Treatment is a succession of procedures to clear away secretions and control infection, Rubenstein said. "The actuarial predicted survival of a child born with cystic fibrosis is 41 years," Rubenstein said.

Colleen Wright never weighed more than 89 pounds and died at 18.

"Missi wasn't as weak," said Rachel Gillis, Wright-Carroll's older sister. "She was determined to be the longest-living person with CF."

Missi Wright was 25 and studying health-care administration at St. Joseph's University when she met Carroll at a graduation party.

Carroll, a 20-year-old with a fondness for souped-up cars and skateboarding, was reluctant to approach the vivacious "older" woman with hazel eyes and short hair.

"I was shy, but she certainly wasn't," Carroll said.

He managed to ask her out. After a week of dates, Wright-Carroll was admitted to the hospital.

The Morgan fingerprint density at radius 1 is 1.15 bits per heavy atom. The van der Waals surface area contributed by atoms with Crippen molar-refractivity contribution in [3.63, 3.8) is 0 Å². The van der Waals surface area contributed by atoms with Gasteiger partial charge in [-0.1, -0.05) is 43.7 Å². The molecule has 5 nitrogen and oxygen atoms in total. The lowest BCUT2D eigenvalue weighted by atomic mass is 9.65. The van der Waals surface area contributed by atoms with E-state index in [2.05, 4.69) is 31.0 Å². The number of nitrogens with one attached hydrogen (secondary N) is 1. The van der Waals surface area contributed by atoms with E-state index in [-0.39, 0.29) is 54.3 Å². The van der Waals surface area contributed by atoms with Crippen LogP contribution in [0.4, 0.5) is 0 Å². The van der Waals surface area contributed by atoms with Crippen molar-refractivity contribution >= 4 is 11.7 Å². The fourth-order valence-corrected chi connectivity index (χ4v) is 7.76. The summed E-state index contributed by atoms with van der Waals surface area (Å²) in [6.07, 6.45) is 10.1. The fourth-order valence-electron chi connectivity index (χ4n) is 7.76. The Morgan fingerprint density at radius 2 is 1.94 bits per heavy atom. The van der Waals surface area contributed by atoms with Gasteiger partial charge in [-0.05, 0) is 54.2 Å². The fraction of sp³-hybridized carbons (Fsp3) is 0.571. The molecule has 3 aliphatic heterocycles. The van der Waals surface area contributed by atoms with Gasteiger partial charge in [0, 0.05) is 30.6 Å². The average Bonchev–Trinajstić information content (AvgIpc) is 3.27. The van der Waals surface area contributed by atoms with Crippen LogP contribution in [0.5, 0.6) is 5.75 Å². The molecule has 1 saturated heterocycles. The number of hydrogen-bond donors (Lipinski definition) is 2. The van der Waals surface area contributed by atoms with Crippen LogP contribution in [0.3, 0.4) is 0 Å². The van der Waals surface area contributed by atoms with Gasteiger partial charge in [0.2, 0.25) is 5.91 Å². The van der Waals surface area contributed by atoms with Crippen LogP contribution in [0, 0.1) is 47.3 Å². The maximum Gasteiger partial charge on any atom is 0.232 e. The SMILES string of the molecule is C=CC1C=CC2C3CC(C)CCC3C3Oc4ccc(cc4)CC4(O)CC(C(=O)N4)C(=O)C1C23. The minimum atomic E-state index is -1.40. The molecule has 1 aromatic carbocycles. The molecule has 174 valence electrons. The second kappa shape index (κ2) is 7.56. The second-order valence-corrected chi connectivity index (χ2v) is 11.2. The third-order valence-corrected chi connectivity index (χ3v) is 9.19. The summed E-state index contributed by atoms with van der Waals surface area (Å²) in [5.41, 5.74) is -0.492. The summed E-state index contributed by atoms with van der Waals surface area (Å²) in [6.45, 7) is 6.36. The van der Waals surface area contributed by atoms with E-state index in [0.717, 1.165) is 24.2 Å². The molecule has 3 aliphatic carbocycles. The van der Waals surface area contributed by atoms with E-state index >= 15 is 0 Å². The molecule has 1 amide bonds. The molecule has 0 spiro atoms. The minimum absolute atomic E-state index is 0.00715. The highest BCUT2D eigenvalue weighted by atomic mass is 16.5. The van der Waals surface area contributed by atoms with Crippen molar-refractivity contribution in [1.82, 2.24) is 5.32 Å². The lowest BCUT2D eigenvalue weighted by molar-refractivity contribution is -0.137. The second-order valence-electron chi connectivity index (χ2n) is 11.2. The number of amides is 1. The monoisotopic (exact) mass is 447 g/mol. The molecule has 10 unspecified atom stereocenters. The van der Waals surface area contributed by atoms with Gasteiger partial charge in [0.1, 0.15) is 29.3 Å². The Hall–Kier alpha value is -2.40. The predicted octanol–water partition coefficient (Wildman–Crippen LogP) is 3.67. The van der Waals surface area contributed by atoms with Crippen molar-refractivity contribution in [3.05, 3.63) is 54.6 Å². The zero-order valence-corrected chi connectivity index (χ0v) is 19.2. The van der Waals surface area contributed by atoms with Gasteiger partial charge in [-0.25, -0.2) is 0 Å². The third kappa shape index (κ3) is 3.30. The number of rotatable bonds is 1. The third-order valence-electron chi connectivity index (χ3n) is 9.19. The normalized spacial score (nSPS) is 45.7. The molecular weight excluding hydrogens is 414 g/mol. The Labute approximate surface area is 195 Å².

"I went to visit her, and that's when I found out," said Carroll, who works as an IT network administrator.

In the early years of their relationship, Wright-Carroll would be hospitalized about once a year to clear her lungs. The couple eventually moved in together and began a life of Eagles superfandom, car meet-ups, skateboarding excursions, and dining on cheesesteaks and mint chocolate chip milkshakes at their favorite restaurant.

Wright-Carroll wouldn't let others, worried about her condition, steer her toward a sedentary life.

For her, " no meant go," Carroll said.

Wright-Carroll earned her degree and worked for a time as a health advocate and EMT. She volunteered with the local Cystic Fibrosis Foundation, once coughing and vomiting her way through a benefit walk. Her condition worsened. Hospital stays were more frequent. She was unable to work regularly and turned to blogging about her love of couponing to keep busy. She also babysat for Gillis' children.

In 2012, Wright-Carroll underwent a lung transplant.

"At first, everything was great," Carroll said.

Then she developed lymphoma, he said. It was treated, and then there was a paralyzed diaphragm. Things slowly but progressively went downhill, he said.